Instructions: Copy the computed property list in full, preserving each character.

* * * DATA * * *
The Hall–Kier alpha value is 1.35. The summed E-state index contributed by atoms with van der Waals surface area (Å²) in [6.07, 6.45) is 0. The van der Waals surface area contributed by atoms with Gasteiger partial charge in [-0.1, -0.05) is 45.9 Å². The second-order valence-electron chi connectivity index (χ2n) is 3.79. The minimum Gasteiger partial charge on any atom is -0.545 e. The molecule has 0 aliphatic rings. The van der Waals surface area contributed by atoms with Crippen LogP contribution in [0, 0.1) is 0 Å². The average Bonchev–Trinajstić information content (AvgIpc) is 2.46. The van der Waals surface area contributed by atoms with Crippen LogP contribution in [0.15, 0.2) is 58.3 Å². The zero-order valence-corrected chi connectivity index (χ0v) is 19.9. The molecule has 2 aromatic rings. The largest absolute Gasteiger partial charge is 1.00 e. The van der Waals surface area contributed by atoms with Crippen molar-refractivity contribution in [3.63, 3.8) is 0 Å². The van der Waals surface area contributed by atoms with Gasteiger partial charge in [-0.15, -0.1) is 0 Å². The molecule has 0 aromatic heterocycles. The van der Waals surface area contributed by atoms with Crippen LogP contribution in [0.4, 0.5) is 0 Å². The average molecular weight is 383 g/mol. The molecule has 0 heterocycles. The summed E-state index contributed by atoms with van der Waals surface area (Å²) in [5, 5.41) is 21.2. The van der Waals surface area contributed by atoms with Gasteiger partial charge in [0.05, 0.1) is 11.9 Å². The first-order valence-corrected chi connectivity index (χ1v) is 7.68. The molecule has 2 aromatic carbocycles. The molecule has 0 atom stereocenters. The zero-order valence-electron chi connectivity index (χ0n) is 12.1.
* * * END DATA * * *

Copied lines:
The Hall–Kier alpha value is 1.35. The summed E-state index contributed by atoms with van der Waals surface area (Å²) in [6.07, 6.45) is 0. The van der Waals surface area contributed by atoms with Gasteiger partial charge in [-0.1, -0.05) is 45.9 Å². The second-order valence-electron chi connectivity index (χ2n) is 3.79. The minimum Gasteiger partial charge on any atom is -0.545 e. The molecule has 0 aliphatic rings. The van der Waals surface area contributed by atoms with Crippen LogP contribution in [0, 0.1) is 0 Å². The average Bonchev–Trinajstić information content (AvgIpc) is 2.46. The van der Waals surface area contributed by atoms with Crippen LogP contribution in [0.15, 0.2) is 58.3 Å². The zero-order valence-corrected chi connectivity index (χ0v) is 19.9. The molecule has 2 aromatic rings. The largest absolute Gasteiger partial charge is 1.00 e. The van der Waals surface area contributed by atoms with Crippen molar-refractivity contribution in [3.63, 3.8) is 0 Å². The van der Waals surface area contributed by atoms with Gasteiger partial charge in [-0.15, -0.1) is 0 Å². The molecule has 0 aromatic heterocycles. The van der Waals surface area contributed by atoms with Crippen LogP contribution in [0.4, 0.5) is 0 Å². The average molecular weight is 383 g/mol. The molecule has 0 heterocycles. The summed E-state index contributed by atoms with van der Waals surface area (Å²) in [5, 5.41) is 21.2. The van der Waals surface area contributed by atoms with Gasteiger partial charge in [0.05, 0.1) is 11.9 Å². The first-order valence-corrected chi connectivity index (χ1v) is 7.68. The molecule has 2 aromatic carbocycles. The molecule has 0 atom stereocenters. The zero-order valence-electron chi connectivity index (χ0n) is 12.1.